If you have a disability, you could encounter various challenges in daily life, especially when it comes to the workplace. Unfortunately, some disabled job applicants and employees experience various violations of their rights (such as sexual harassment and discrimination). In fact, employers have to provide reasonable accommodations for covered workers who have a disability.
If your employer fails to respect your rights, you need to understand your options and take action. You deserve fair treatment for your hard work and should never feel as if you have to remain silent because you will lose your job or face other adverse actions.
Reasonable accommodations and undue hardship
According to the U.S. Department of Labor, employers who have at least 15 employees cannot discriminate against disabled workers and they also have to provide reasonable accommodations. Under the law, employers have to offer reasonable accommodations for workers with disabilities, so long as these accommodations do not create undue hardships for employers. Undue hardships include measures that are too costly or difficult to put in place.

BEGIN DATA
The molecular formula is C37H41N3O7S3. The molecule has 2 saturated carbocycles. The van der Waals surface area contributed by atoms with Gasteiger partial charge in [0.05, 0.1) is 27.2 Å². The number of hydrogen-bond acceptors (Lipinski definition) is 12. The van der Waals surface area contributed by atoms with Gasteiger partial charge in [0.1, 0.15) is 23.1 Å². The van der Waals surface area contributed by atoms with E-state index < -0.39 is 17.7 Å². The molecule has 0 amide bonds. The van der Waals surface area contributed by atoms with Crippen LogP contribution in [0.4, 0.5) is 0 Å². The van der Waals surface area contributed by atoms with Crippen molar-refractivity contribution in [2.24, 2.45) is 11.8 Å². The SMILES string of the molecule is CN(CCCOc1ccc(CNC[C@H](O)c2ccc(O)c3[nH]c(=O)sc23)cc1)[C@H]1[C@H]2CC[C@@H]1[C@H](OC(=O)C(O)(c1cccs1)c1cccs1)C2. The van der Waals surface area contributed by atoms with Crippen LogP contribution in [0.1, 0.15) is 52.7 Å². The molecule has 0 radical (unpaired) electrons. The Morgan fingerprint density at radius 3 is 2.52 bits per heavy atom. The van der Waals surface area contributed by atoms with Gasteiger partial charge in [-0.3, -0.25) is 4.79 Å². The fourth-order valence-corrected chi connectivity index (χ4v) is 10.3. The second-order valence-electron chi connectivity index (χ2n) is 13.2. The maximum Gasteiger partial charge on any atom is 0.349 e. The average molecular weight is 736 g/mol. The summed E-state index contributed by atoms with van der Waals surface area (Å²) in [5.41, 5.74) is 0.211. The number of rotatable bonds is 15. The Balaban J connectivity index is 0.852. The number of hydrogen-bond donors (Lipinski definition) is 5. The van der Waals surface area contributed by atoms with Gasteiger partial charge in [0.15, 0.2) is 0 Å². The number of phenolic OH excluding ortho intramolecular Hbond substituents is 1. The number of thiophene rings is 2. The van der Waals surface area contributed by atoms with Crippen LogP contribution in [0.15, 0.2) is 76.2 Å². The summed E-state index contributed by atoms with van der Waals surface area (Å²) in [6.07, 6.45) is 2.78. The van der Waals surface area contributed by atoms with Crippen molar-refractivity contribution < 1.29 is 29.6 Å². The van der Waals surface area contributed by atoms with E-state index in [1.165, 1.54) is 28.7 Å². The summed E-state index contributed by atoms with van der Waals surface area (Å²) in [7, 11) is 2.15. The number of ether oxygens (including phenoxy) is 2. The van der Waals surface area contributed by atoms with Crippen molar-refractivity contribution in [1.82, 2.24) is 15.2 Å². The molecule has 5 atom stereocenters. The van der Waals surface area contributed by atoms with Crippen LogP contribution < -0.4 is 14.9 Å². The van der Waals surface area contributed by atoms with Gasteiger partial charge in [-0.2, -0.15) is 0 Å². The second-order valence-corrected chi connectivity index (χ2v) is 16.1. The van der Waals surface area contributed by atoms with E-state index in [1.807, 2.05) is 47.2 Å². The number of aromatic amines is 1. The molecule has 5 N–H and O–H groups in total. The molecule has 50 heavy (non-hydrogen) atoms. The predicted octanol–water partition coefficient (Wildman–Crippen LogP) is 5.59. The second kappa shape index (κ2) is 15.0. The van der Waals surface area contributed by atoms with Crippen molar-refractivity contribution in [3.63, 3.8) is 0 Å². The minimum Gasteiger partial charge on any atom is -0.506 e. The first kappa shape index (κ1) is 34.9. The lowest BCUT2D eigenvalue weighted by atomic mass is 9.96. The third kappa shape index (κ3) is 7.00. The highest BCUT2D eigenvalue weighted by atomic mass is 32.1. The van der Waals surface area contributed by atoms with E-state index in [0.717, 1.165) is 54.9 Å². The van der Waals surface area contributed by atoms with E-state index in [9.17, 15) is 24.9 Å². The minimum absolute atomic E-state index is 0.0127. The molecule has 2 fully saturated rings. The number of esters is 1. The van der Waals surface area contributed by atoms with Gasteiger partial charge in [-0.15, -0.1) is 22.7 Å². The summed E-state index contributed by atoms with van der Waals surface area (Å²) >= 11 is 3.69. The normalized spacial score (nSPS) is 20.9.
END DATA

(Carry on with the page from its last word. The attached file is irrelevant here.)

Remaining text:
Looking at examples of reasonable accommodations
There are a number of examples of reasonable accommodations, such as helping disabled workers access written material by offering the content via audiotape, Braille or large print. Modifying work schedules, making the workplace more accessible and offering sign language interpreters are some other examples of accommodations.
Unfortunately, some employers fail to respect the legal rights of disabled employees as well as those applying for a position. Employers who disregard the law and fail to safeguard the rights of staff members must answer for their actions.